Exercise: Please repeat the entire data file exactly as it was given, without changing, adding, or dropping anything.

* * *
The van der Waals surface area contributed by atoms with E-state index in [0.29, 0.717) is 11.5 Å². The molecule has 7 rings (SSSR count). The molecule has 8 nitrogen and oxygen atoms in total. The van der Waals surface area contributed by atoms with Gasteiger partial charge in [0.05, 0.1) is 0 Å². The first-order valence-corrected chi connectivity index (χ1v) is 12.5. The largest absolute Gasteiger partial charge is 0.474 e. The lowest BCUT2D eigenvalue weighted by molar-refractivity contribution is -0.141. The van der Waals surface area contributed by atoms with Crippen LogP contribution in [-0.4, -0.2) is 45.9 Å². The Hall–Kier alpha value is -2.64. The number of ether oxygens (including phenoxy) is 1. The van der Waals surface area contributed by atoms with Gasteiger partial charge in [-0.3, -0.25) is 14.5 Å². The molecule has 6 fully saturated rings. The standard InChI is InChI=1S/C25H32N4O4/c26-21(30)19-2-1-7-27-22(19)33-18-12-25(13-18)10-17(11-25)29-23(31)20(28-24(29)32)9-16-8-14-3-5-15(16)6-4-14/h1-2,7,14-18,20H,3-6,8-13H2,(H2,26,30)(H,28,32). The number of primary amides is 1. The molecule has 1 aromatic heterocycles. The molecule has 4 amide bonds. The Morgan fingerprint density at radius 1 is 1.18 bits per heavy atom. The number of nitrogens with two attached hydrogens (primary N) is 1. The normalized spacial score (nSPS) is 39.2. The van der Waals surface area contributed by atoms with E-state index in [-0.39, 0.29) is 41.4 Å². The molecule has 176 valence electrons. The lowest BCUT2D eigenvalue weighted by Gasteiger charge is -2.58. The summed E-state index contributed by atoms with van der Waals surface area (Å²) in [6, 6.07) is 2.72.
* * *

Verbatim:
The van der Waals surface area contributed by atoms with E-state index in [0.29, 0.717) is 11.5 Å². The molecule has 7 rings (SSSR count). The molecule has 8 nitrogen and oxygen atoms in total. The van der Waals surface area contributed by atoms with Gasteiger partial charge in [0.05, 0.1) is 0 Å². The first-order valence-corrected chi connectivity index (χ1v) is 12.5. The largest absolute Gasteiger partial charge is 0.474 e. The lowest BCUT2D eigenvalue weighted by molar-refractivity contribution is -0.141. The van der Waals surface area contributed by atoms with Crippen LogP contribution in [-0.4, -0.2) is 45.9 Å². The Hall–Kier alpha value is -2.64. The number of ether oxygens (including phenoxy) is 1. The van der Waals surface area contributed by atoms with Gasteiger partial charge in [-0.3, -0.25) is 14.5 Å². The molecule has 6 fully saturated rings. The standard InChI is InChI=1S/C25H32N4O4/c26-21(30)19-2-1-7-27-22(19)33-18-12-25(13-18)10-17(11-25)29-23(31)20(28-24(29)32)9-16-8-14-3-5-15(16)6-4-14/h1-2,7,14-18,20H,3-6,8-13H2,(H2,26,30)(H,28,32). The number of primary amides is 1. The molecule has 1 aromatic heterocycles. The molecule has 4 amide bonds. The Morgan fingerprint density at radius 1 is 1.18 bits per heavy atom. The number of nitrogens with two attached hydrogens (primary N) is 1. The normalized spacial score (nSPS) is 39.2. The van der Waals surface area contributed by atoms with E-state index in [-0.39, 0.29) is 41.4 Å². The molecule has 176 valence electrons. The lowest BCUT2D eigenvalue weighted by Gasteiger charge is -2.58. The summed E-state index contributed by atoms with van der Waals surface area (Å²) in [6, 6.07) is 2.72.